With Bluetooth technology in medical devices, gone are meshes of wires with flashing lights which attended legacy medical devices, and a calmer environment for the care of patients. The extension of medical facility level health monitoring outside the medical facility has also become a reality, and increasingly preferred. We are in a position to coordinate the capture of comprehensive physiological, electrical, chemical data about the body, in sickness and in health, intermittently or continuously.
5 — The rise of secure private health area networks
The emergence of, so-called, Remote Patient Monitoring Networks (RPMN) and Medical Body Area Networks (MBAN) are for organizing the participating devices and the data they generate. RPMN and MBAN solutions are communities of collaborating wireless enabled devices. These specialized health area networks consist of nodes of devices contributing data about the health status of a user and information about the activities and habits of the user.
For example, a user can build a private health network with nodes for monitoring asthma, vital signs, heart rhythm, medication, blood sugar, blood oxygen, activity, temperature and others. Providers can be given access to this network to review the data and design interventions to the data. Also this data as well as any observations from providers can be saved off into the patient’s medical records. When the patient’s medical record system is part of this network, we get automated updates to the medical records, preventing the type of patient alerts in this comic strip (see HACKING N’ HEALTHCARE: Patient Alert?).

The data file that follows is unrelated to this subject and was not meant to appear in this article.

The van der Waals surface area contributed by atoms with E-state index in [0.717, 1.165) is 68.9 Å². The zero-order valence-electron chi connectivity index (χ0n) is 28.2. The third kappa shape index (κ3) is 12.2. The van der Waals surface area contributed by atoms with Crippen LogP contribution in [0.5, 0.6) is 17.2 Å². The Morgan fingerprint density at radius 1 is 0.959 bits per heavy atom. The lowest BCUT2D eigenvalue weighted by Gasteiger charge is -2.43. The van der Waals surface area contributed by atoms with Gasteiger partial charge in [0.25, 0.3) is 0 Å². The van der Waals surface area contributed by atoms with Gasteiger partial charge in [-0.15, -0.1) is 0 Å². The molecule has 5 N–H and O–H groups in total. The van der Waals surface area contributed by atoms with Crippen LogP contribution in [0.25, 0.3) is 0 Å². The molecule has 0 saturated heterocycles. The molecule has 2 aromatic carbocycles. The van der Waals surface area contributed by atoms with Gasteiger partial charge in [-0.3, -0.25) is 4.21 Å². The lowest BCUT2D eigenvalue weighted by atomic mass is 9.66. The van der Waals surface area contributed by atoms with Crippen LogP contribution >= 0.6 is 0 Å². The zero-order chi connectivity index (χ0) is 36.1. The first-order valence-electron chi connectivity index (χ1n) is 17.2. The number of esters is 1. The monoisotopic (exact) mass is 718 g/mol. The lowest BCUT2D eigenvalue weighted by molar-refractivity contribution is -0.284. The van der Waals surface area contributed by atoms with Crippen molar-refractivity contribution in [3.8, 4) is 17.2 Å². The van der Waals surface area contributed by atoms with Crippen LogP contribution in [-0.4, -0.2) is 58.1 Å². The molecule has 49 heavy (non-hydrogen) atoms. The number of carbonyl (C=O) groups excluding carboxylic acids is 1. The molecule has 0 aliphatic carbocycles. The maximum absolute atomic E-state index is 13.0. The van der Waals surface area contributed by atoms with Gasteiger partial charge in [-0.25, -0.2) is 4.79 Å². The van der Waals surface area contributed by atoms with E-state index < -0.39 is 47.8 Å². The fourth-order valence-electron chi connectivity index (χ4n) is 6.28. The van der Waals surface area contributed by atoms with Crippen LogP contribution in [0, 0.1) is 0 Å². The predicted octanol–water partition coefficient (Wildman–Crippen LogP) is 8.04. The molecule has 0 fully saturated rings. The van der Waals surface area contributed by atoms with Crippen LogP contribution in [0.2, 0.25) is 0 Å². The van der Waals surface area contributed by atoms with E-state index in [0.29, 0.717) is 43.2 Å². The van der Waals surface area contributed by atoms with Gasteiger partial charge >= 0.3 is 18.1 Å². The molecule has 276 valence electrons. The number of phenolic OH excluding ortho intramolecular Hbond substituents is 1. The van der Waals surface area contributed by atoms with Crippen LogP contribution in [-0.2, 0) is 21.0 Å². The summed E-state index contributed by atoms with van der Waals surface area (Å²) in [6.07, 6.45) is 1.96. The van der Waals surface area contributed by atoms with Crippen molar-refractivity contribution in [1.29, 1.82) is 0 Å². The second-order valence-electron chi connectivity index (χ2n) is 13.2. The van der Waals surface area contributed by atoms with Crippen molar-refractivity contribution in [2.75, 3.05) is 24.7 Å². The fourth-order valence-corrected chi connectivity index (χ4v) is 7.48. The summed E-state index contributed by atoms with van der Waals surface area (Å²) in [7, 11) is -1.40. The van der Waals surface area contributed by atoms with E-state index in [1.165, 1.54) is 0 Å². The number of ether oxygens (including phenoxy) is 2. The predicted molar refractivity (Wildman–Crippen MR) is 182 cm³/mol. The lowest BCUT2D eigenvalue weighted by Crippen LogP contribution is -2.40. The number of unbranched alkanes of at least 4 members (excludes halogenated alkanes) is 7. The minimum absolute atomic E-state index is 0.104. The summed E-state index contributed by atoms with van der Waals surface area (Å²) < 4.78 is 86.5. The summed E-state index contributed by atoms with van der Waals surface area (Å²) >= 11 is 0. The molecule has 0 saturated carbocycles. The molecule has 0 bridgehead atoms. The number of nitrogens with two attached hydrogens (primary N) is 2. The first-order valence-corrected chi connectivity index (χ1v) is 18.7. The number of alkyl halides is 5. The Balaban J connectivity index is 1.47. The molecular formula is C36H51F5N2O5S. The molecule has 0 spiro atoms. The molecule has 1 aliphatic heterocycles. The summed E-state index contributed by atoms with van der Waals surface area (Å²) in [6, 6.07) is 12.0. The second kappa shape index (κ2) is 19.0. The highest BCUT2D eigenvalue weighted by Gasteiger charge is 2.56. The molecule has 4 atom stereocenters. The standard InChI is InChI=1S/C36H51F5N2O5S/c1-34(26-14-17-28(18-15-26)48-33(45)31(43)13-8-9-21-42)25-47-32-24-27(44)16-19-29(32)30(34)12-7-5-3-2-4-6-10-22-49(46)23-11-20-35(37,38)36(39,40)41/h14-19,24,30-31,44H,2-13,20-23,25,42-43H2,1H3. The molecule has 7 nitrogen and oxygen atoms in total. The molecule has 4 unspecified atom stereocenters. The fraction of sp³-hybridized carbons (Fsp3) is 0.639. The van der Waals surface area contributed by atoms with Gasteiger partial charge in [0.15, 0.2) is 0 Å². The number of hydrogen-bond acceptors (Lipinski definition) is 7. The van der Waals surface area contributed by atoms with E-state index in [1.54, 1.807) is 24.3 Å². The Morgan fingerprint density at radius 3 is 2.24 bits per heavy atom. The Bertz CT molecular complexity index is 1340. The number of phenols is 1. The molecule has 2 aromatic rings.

What this all means is a new expectation about software’s role in medical devices
This makes the software component of these devices as important as the hardware components. This means the software needs to be subjected to the same level of scrutiny as the hardware in these devices. The software should consistently translate the raw signals from the sensors into useful data. Software errors need to be captured and addressed, and it should not degrade faster than the hardware in error situations. It should also generate messages that would allow users to intervene when necessary.
Since the software component of these medical devices can be completely separated from the hardware, it is not surprising that FDA and EMEA are developing guidelines for medical software of all types.
About Nsikak Akpakpan:
Nsikak Akpakpan is a Physician/Software Architect at mobile health app developer, Pathfinder, LLC. He is passionate about is in software architecture / design, especially data driven (algorithm free), diagnostic / intelligence systems for health care and other industries.